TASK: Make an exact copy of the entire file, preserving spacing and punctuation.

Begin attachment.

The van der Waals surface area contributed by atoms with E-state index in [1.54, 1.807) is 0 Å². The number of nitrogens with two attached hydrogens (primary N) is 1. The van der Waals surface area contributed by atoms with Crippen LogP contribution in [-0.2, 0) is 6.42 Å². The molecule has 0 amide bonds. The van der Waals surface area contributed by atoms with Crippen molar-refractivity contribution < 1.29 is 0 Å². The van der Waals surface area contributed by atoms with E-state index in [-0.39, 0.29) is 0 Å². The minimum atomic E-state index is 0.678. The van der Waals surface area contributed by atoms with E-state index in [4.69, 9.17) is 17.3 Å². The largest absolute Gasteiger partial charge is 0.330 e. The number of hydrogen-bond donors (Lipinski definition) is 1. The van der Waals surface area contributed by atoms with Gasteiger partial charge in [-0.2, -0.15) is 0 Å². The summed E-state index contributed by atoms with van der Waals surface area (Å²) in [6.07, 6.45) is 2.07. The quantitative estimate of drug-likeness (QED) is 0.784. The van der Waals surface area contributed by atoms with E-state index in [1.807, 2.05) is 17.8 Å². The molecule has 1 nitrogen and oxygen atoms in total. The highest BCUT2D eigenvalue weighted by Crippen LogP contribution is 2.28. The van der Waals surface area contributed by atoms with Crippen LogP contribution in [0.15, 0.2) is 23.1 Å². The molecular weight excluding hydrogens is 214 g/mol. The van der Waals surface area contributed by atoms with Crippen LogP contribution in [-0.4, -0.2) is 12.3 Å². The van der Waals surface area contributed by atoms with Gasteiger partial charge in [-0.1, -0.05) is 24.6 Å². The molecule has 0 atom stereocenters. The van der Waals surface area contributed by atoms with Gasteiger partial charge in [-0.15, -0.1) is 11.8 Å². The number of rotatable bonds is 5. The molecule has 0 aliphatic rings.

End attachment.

The van der Waals surface area contributed by atoms with E-state index in [1.54, 1.807) is 0 Å². The number of nitrogens with two attached hydrogens (primary N) is 1. The van der Waals surface area contributed by atoms with Crippen LogP contribution in [-0.2, 0) is 6.42 Å². The molecule has 0 amide bonds. The van der Waals surface area contributed by atoms with Crippen molar-refractivity contribution < 1.29 is 0 Å². The van der Waals surface area contributed by atoms with E-state index in [-0.39, 0.29) is 0 Å². The minimum atomic E-state index is 0.678. The van der Waals surface area contributed by atoms with E-state index in [4.69, 9.17) is 17.3 Å². The largest absolute Gasteiger partial charge is 0.330 e. The number of hydrogen-bond donors (Lipinski definition) is 1. The van der Waals surface area contributed by atoms with Gasteiger partial charge in [-0.2, -0.15) is 0 Å². The summed E-state index contributed by atoms with van der Waals surface area (Å²) in [6.07, 6.45) is 2.07. The quantitative estimate of drug-likeness (QED) is 0.784. The van der Waals surface area contributed by atoms with E-state index in [1.807, 2.05) is 17.8 Å². The molecule has 1 nitrogen and oxygen atoms in total. The highest BCUT2D eigenvalue weighted by Crippen LogP contribution is 2.28. The van der Waals surface area contributed by atoms with Crippen LogP contribution in [0.15, 0.2) is 23.1 Å². The molecular weight excluding hydrogens is 214 g/mol. The van der Waals surface area contributed by atoms with Crippen LogP contribution in [-0.4, -0.2) is 12.3 Å². The van der Waals surface area contributed by atoms with Gasteiger partial charge in [-0.1, -0.05) is 24.6 Å². The molecule has 0 atom stereocenters. The van der Waals surface area contributed by atoms with Gasteiger partial charge in [-0.15, -0.1) is 11.8 Å². The number of rotatable bonds is 5. The molecule has 0 aliphatic rings.